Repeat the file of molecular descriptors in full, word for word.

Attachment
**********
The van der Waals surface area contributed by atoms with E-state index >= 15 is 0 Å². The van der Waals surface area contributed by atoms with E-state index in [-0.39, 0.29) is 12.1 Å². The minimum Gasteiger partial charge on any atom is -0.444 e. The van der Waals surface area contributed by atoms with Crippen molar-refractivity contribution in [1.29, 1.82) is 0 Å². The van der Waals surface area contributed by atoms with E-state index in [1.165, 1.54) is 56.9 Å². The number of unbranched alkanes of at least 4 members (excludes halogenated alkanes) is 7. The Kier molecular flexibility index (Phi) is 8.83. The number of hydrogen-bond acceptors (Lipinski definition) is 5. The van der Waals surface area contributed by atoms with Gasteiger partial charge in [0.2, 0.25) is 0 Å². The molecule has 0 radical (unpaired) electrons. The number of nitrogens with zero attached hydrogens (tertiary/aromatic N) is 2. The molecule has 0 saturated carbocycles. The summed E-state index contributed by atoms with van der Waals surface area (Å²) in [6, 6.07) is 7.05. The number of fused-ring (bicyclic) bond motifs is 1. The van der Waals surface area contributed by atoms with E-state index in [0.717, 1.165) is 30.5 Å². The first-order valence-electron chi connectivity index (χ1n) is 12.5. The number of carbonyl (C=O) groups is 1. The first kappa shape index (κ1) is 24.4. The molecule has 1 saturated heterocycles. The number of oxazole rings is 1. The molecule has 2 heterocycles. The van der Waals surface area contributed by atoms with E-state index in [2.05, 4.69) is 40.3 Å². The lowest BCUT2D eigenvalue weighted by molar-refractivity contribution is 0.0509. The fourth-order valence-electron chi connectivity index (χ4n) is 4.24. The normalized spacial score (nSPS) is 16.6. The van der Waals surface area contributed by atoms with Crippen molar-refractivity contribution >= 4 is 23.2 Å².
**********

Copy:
The van der Waals surface area contributed by atoms with E-state index >= 15 is 0 Å². The van der Waals surface area contributed by atoms with E-state index in [-0.39, 0.29) is 12.1 Å². The minimum Gasteiger partial charge on any atom is -0.444 e. The van der Waals surface area contributed by atoms with Crippen molar-refractivity contribution in [1.29, 1.82) is 0 Å². The van der Waals surface area contributed by atoms with E-state index in [1.165, 1.54) is 56.9 Å². The number of unbranched alkanes of at least 4 members (excludes halogenated alkanes) is 7. The Kier molecular flexibility index (Phi) is 8.83. The number of hydrogen-bond acceptors (Lipinski definition) is 5. The van der Waals surface area contributed by atoms with Gasteiger partial charge in [0.2, 0.25) is 0 Å². The molecule has 0 radical (unpaired) electrons. The number of nitrogens with zero attached hydrogens (tertiary/aromatic N) is 2. The molecule has 0 saturated carbocycles. The summed E-state index contributed by atoms with van der Waals surface area (Å²) in [6, 6.07) is 7.05. The number of fused-ring (bicyclic) bond motifs is 1. The van der Waals surface area contributed by atoms with E-state index in [0.717, 1.165) is 30.5 Å². The first-order valence-electron chi connectivity index (χ1n) is 12.5. The number of carbonyl (C=O) groups is 1. The first kappa shape index (κ1) is 24.4. The molecule has 1 saturated heterocycles. The number of oxazole rings is 1. The molecule has 2 heterocycles. The van der Waals surface area contributed by atoms with E-state index in [2.05, 4.69) is 40.3 Å². The lowest BCUT2D eigenvalue weighted by molar-refractivity contribution is 0.0509. The fourth-order valence-electron chi connectivity index (χ4n) is 4.24. The normalized spacial score (nSPS) is 16.6. The van der Waals surface area contributed by atoms with Crippen molar-refractivity contribution >= 4 is 23.2 Å².